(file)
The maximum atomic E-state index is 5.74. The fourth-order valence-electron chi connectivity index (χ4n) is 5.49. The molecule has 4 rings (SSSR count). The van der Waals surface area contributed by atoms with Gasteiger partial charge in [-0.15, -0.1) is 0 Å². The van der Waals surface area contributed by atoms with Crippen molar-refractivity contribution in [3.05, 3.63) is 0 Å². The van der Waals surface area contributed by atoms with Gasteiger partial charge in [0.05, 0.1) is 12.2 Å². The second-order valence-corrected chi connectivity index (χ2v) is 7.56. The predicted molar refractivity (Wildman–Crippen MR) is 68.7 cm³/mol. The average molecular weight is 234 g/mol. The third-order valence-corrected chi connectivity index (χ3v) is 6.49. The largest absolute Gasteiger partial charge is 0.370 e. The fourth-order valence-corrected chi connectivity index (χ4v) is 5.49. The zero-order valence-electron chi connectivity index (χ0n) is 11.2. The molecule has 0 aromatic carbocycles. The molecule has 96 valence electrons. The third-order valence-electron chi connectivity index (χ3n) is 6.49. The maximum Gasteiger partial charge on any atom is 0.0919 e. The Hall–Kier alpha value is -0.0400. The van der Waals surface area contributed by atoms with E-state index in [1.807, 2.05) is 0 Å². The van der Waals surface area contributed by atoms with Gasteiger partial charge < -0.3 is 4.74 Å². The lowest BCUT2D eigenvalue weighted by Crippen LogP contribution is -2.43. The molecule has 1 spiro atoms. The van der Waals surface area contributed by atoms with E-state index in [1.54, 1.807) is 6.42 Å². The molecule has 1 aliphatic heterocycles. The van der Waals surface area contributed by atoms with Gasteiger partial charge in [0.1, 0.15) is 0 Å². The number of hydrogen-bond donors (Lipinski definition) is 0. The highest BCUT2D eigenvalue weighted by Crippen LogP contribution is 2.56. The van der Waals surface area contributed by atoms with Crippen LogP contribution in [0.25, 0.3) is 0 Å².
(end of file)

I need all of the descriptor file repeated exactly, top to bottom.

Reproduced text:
The maximum atomic E-state index is 5.74. The fourth-order valence-electron chi connectivity index (χ4n) is 5.49. The molecule has 4 rings (SSSR count). The van der Waals surface area contributed by atoms with Gasteiger partial charge in [-0.15, -0.1) is 0 Å². The van der Waals surface area contributed by atoms with Crippen molar-refractivity contribution in [3.05, 3.63) is 0 Å². The van der Waals surface area contributed by atoms with Gasteiger partial charge in [0.05, 0.1) is 12.2 Å². The second-order valence-corrected chi connectivity index (χ2v) is 7.56. The predicted molar refractivity (Wildman–Crippen MR) is 68.7 cm³/mol. The average molecular weight is 234 g/mol. The third-order valence-corrected chi connectivity index (χ3v) is 6.49. The largest absolute Gasteiger partial charge is 0.370 e. The fourth-order valence-corrected chi connectivity index (χ4v) is 5.49. The zero-order valence-electron chi connectivity index (χ0n) is 11.2. The molecule has 0 aromatic carbocycles. The molecule has 96 valence electrons. The third-order valence-electron chi connectivity index (χ3n) is 6.49. The maximum Gasteiger partial charge on any atom is 0.0919 e. The Hall–Kier alpha value is -0.0400. The van der Waals surface area contributed by atoms with E-state index in [1.807, 2.05) is 0 Å². The van der Waals surface area contributed by atoms with Gasteiger partial charge < -0.3 is 4.74 Å². The lowest BCUT2D eigenvalue weighted by Crippen LogP contribution is -2.43. The molecule has 1 spiro atoms. The van der Waals surface area contributed by atoms with E-state index in [1.54, 1.807) is 6.42 Å². The molecule has 1 aliphatic heterocycles. The van der Waals surface area contributed by atoms with Gasteiger partial charge in [0.1, 0.15) is 0 Å². The number of hydrogen-bond donors (Lipinski definition) is 0. The highest BCUT2D eigenvalue weighted by Crippen LogP contribution is 2.56. The van der Waals surface area contributed by atoms with Crippen LogP contribution in [0.25, 0.3) is 0 Å².